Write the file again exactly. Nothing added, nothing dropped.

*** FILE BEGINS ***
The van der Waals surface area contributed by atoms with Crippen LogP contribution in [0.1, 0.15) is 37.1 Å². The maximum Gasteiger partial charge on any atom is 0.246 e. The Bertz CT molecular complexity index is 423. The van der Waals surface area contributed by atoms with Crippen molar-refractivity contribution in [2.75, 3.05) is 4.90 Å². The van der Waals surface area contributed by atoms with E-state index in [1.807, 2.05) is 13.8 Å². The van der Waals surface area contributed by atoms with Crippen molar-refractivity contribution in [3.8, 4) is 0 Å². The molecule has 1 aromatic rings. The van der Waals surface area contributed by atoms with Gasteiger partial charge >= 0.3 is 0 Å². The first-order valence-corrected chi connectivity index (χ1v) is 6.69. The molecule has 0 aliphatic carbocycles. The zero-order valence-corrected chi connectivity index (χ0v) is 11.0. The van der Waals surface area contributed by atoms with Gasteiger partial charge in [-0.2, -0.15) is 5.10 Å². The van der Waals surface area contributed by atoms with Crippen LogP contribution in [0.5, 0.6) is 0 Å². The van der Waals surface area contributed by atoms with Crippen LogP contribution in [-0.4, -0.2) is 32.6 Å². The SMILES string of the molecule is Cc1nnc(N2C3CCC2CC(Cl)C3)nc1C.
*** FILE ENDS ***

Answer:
The van der Waals surface area contributed by atoms with Crippen LogP contribution in [0.1, 0.15) is 37.1 Å². The maximum Gasteiger partial charge on any atom is 0.246 e. The Bertz CT molecular complexity index is 423. The van der Waals surface area contributed by atoms with Crippen molar-refractivity contribution in [2.75, 3.05) is 4.90 Å². The van der Waals surface area contributed by atoms with E-state index in [1.807, 2.05) is 13.8 Å². The van der Waals surface area contributed by atoms with Crippen molar-refractivity contribution in [3.8, 4) is 0 Å². The molecule has 1 aromatic rings. The van der Waals surface area contributed by atoms with Gasteiger partial charge >= 0.3 is 0 Å². The first-order valence-corrected chi connectivity index (χ1v) is 6.69. The molecule has 0 aliphatic carbocycles. The zero-order valence-corrected chi connectivity index (χ0v) is 11.0. The van der Waals surface area contributed by atoms with Gasteiger partial charge in [-0.2, -0.15) is 5.10 Å². The van der Waals surface area contributed by atoms with Crippen LogP contribution in [0.5, 0.6) is 0 Å². The van der Waals surface area contributed by atoms with Crippen LogP contribution in [-0.4, -0.2) is 32.6 Å². The SMILES string of the molecule is Cc1nnc(N2C3CCC2CC(Cl)C3)nc1C.